Louis Vuitton’s Timekeeper Hamdi Chatti

FROM TRUNKS TO TIME. Meet the man who tinkers with time for Louis Vuitton: Hamdi Chatti

The name Louis Vuitton would perhaps not come to mind when you’re thinking about buying a new Swiss watch. But Hamdi Chatti, vice president of Louis Vuitton jewelry and watches, has gradually paved the way to ensure that that will happen.

Given his extensive background in high-end watches and jewelries—which includes stints in Piaget, Harry Winston and Montblanc—Chatti seems like a perfect fit for the job. Established only 15 years ago, Louis Vuitton’s watchmaking division has proven to be a most exciting venture. With the acquisition of La Fabrique du Temps, a Swiss movement specialist, five years ago and the integration of Louis Vuitton’s watchmaking manufacture in Geneva in 2014, the French maison seems ready to stand tall among the giants in the game. Of course, only time will tell.

In the meantime, Chatti talks to DA MAN on what makes the brand tick and about the brand’s latest novelties during an exclusive presentation in Bangkok last June.

DA MAN: Tell us about the big anniversary.
Hamdi Chatti:
It’s the 15th Anniversary of the Tambour [collection]. So it’s an important anniversary to celebrate, and we’ve worked on that for a couple of years. We believe that Tambour will remain forever for us. It’s iconic; it has a very strong design and is different from what already exists in the watch industry. So, we were confident to present a new design that still looks Tambour but in a very contemporary way, hence the Tambour Moon.

DA MAN: What message you want to get across with the Tambour Moon?
Hamdi Chatti: The watch industry is a very old industry. What we’re looking for is a way to express the traditional savoir-faire but with a very contemporary twist. It’s like modern art, you need to know how to paint well first to be a great artist. And contemporary design is crucial, not just for the high-end, but also for those everyday pieces as well.

DA MAN: Speaking of which, what about last year’s LV 55, the brand’s first unisex watch?
Hamdi Chatti: The LV 55 still remains in our watch family, but we focus on the Tambour and Escale collections going forward. The LV 55, as a matter of fact, will be geared toward jewelry pieces and will be less for daily wear. Although it was designed as unisex in the beginning, it ended up with women buying it more. This speaks something about the design. That’s why now we’re focusing back on the Tambour.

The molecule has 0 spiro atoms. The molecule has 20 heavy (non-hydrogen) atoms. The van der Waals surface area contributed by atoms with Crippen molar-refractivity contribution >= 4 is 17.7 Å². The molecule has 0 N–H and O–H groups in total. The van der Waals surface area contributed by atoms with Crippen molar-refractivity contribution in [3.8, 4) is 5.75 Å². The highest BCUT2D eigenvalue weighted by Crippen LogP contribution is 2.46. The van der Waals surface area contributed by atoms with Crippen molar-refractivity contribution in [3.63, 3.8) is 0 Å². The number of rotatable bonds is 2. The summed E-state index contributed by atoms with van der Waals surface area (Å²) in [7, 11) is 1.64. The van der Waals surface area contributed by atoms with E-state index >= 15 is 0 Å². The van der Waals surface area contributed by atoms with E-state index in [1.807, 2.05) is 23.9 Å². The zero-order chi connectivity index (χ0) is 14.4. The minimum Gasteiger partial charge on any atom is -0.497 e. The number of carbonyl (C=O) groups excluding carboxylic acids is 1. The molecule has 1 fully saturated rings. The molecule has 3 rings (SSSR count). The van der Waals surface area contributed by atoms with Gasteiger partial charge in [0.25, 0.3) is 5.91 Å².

DA MAN: When you talk about Tambour, you talk about unique watchcase design. Will Louis Vuitton work on a more simple shape, perhaps one that’s more commercial, so to speak?
Hamdi Chatti: No. We don’t need that. We want our watches to be recognizable right from the very first glance. Especially when you’re talking about Tambour, there’s something special as the case is a perfect circle—most watches are not a perfect circle, mind you—and this also applies to the Tambour Moon. We want to make sure that we keep that strength at the core of our watch collection.

DA MAN: With the new tourbillon piece this year, you’ve earned the Poinçon de Genève certification. What’s the biggest lesson you’ve learned from it?
Hamdi Chatti: Two things. The Geneva Seal (Poinçon de Genève) is the oldest seal in the watch industry, more than 130 years old. So, the first lesson is that conservative people can be open, too. If you take time to explain why you’re doing this, they might say, “It’s not traditional,” but I told them we wanted to create a contemporary movement in the new tourbillon piece and that tradition can be modern. They finally relented and agreed to bestow the certification.
The second lesson is that when you do this kind of design, you need to have the whole team behind you because it is such a new thing that people can be proud of. In the end, the result speaks for itself, and it’s more than about having the Geneva Seal itself, because people want to make sure that they stand for what they believe in.

DA MAN: Being a relatively new kid in the watch block, how does Louis Vuitton set or follow trends?
Hamdi Chatti: We go with the trend set by Louis Vuitton as a whole. So, for example, the blue dials for the Escale pieces this year didn’t come from the watch industry, but was inspired by the leather goods, Kim Jones’ palettes in fashion, etc. The interchangeable strap will take on more literal adaptations from the fashion line, as there’ll be new straps launched more often in the future. So, if there’s new fashion collaboration in the pipeline, we’ll have a special watchstrap from those collections, too.